Cook and other panelists emphasized that the illegal gun market is dissimilar to the illegal drug market. “In comparison, the underground gun market is peanuts economically,” Cook said.
The guns used in crime are almost always legally manufactured and first sold at retail by a licensed dealer and then make their way through a number of hands to the illegal owner.
“The best underground gun market definition is it consists of all the transactions that are illegal because the recipient is disqualified from owning or it may be illegal because there is a technical violation of local regulations involved,” said Cook.
Most gun sales resulting in violent crime do not come through licensed firearm dealers but buying from a family member or partner (“the girlfriend problem”), an acquaintance, or a street source, and there are virtually no open-air illegal-gun markets.
“There is a close alignment between the assaulters and the robbers, who in most cases get their guns illegally, while most Americans get their guns legally,” said Cook.
A University of Chicago Crime Lab multi-city study that looked at data from offenders and police records and ATF trace data showed that there is an underground traffic of guns from states with less regulation of guns to big cities in more regulated states like Massachusetts, Illinois, and New York.
“There is dramatic and irrefutable evidence that when the less regulated state makes it more difficult, they are cut back as a source of trafficked guns immediately,” Cook said. “This market is very responsive to local regulation.”
Papachristos used analysis of social networks to study how easy it is to obtain a gun. He found gun-violence victimization is intensely concentrated within networks of people within certain neighborhoods of a big city. In Boston, for example, he found that 85 percent of all gunshot victims were within a network of 700 people.
In the context of social-network science, gun violence is “contagious,” Papachristos said.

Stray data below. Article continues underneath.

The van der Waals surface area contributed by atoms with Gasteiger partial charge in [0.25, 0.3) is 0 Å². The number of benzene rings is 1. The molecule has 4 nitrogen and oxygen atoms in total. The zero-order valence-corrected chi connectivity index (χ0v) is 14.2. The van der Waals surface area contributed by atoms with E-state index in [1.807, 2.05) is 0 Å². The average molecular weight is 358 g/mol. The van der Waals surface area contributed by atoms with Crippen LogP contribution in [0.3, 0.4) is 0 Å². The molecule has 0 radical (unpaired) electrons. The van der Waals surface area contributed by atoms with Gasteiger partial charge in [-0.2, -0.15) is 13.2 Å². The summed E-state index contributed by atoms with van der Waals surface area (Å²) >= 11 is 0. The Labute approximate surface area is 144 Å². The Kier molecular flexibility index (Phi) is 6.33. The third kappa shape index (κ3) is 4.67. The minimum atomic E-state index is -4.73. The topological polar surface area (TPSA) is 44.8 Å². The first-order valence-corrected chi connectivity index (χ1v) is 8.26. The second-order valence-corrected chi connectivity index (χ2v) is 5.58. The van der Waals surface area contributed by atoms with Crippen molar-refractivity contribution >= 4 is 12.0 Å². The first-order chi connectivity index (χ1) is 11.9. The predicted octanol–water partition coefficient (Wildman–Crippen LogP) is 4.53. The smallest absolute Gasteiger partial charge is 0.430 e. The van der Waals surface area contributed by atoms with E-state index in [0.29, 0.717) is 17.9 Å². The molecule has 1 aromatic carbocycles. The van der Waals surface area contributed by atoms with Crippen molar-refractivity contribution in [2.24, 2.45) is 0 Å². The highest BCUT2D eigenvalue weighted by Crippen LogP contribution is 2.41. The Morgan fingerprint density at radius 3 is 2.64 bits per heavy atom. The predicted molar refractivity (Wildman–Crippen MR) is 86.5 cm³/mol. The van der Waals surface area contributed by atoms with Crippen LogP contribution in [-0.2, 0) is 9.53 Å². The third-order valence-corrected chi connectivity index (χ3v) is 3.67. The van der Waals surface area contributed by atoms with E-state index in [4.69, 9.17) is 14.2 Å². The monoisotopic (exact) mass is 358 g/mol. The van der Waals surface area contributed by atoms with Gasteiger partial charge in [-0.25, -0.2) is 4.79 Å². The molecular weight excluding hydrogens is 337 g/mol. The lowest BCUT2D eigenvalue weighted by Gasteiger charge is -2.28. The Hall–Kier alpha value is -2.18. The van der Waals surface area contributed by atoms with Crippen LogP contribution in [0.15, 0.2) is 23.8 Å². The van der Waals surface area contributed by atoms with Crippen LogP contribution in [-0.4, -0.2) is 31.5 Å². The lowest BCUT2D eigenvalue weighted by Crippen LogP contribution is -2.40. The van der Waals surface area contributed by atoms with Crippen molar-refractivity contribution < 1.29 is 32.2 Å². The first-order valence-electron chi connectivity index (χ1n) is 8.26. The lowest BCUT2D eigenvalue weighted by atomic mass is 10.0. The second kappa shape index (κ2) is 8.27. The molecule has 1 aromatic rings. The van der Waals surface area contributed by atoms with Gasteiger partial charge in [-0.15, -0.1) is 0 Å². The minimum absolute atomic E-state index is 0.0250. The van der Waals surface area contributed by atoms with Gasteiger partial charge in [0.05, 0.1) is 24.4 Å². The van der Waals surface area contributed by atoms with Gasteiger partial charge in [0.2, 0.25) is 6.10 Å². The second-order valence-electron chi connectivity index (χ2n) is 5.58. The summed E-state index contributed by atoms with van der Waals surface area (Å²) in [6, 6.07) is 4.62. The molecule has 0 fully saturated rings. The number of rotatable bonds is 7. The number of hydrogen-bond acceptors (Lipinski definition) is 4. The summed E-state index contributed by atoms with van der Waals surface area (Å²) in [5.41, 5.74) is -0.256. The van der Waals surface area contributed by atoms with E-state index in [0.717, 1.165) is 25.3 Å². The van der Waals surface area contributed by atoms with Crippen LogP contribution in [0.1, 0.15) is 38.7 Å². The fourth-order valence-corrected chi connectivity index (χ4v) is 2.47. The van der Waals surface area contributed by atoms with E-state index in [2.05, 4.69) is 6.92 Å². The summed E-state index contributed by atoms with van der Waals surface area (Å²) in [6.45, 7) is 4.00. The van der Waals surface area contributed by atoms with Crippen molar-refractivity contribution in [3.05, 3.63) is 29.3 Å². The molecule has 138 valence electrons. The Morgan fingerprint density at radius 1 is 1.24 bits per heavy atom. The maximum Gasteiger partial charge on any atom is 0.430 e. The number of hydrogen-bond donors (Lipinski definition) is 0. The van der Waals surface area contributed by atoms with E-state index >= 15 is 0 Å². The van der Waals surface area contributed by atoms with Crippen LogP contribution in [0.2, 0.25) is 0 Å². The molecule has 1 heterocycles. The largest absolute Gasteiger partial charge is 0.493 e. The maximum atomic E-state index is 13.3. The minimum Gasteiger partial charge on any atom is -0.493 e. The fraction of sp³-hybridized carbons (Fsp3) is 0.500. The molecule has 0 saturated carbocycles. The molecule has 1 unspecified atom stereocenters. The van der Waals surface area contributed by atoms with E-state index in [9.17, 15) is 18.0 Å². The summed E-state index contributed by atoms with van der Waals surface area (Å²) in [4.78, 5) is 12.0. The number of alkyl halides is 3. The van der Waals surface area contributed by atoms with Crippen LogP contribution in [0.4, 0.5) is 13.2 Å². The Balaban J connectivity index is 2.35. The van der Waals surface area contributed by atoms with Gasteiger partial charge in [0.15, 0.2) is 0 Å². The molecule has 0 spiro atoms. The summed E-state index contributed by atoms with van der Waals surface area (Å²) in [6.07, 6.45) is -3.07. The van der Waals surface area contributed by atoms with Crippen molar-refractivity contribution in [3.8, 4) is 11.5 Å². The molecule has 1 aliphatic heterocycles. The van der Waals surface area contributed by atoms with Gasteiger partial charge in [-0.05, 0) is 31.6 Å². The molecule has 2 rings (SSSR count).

“It is actually spread and transmitted in the same way that other public health epidemics are transmitted.”
The focus of Papachristos’s research was answering the question: How do populations who are severely prohibited from owning guns get access to one in a city like Chicago with strict gun laws?
Within a network of about 127,000 people in Chicago—those who have been arrested or in contact with criminal-justice systems—on average people are within two and a half handshakes away from getting a gun, Papachristos concluded.
Gangs play a pivotal role in facilitating access, he said. If a person is a gang member, it’s “more like a handshake and a half.”
Kimberley Smith, research manager of the Crime Lab at the University of Chicago, said the lab team attempted to pull together data from different sources and “take a deep dive” to try to explain the 60 percent increase in homicides in Chicago and create a public report, released in 2017. Part of their goal was to understand where the guns used in homicides come from.
“Very few of the incarcerated individuals” who were interviewed got their guns directly from licensed gun dealers, Smith said. Nor were the guns stolen, for the most part. The weapons were purchased from “friends or family.”
The average street price of a gun purchased by a gang member in Boston was $640, according to David Hureau, State University of New York Albany, who analyzed the types of guns on the underground market for a study.
The panel was moderated by journalist Mark Obbie.
The full panel is available on YouTube here.
Nancy Bilyeau is Deputy Editor of The Crime Report. She welcomes comments from readers.